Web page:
Honorary Degree for Director General of the Imperial War Museums
Release Date 08 July 2015
The University of Reading is delighted to have presented Diane Lees CBE for an Honorary Degree of Doctor of Letters.
Diane has been Director-General of IWM (Imperial War Museums) since 2008. She is also Chair of the National Museum Directors' Council and a trustee of 14-18NOW - the Cultural Programme for the First World War Centenary.
Diane began her career as an historic buildings researcher before moving into exhibitions, education, and interpretation. She has worked on some of the most challenging and exciting projects in the country, including the recovery and display of the Mary Rose flagship in Portsmouth Harbour, and redisplay of the Nelson Galleries at the Royal Naval Museum.
Before joining IWM, Diane was Director of the V&A Museum of Childhood at Bethnal Green. In February 2014 she was appointed to David Cameron's Holocaust Commission's Commemoration Expert Group Committee. Diane was awarded a CBE in the Queen's New Year's Honours list for services to museums.
Diane Lees said: "I am delighted to accept this honorary degree. The University of Reading and its museums have an impressive set of collections, and I'm honoured to receive this award from an organisation committed to raising awareness of the history of rural life, the ancient world and the animal kingdom. I'm extremely grateful for this recognition, and to have the opportunity to visit the Museum of English Rural Life at this important moment in its redevelopment."
Diane Lees CBE was presented for the Honorary Degree at the 12 noon ceremony on Wednesday 8 July by Kate Arnold-Forster, Head of the University's Museum and Special Collections Services. Diane then enjoyed a tour of the University's Museum of English Rural Life which is undergoing £1.7m redevelopment and is due to open its doors in just under a year.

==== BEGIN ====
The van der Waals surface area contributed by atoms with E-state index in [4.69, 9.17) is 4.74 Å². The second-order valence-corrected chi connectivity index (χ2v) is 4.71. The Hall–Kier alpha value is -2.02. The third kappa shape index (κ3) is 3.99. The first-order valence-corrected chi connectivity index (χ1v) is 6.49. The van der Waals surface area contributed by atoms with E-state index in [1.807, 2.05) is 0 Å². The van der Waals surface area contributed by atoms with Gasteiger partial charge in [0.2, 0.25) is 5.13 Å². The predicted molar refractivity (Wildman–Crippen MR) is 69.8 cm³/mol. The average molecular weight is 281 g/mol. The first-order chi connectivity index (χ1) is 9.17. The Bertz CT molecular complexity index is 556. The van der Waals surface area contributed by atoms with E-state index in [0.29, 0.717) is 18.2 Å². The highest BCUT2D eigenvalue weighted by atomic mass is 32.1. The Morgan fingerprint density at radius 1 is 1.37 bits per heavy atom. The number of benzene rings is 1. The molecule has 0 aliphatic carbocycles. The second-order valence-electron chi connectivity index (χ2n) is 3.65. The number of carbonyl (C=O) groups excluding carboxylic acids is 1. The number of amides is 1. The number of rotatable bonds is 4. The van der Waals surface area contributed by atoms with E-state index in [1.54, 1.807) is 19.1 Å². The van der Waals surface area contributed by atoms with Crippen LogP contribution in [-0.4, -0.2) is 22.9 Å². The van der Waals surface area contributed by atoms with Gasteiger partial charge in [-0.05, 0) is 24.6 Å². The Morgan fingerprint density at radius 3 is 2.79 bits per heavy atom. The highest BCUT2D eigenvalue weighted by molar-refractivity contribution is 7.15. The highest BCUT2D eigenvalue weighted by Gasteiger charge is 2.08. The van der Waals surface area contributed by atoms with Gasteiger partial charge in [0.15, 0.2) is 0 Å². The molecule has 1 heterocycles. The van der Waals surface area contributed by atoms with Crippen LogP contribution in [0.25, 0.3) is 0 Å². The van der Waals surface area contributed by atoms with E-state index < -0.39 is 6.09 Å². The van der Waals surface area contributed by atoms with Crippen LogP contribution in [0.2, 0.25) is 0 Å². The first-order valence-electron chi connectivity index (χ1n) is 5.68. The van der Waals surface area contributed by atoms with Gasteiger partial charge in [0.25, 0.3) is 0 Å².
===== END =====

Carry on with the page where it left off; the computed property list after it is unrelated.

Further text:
Kate Arnold-Forster said: "It was a great honour to present Diane Lees with her honorary degree. Diane Lees' deep belief in the relevance of museums to peoples' lives lies at the heart of her remarkable career and achievements. This echoes the University's ethos and commitment to bringing the public closer to history and zoology its wonderful museums and collections.
"Too few women hold positions at this level in the museum world. Running a large organisation is a hugely complex task. Diane's courage, dedication and sense of humour are the keys to her success. Her leadership inspires those who work for her and the wider profession - her motivation empowers museums to tell relevant engaging stories in new, innovative and accessible ways. This honour is richly deserved."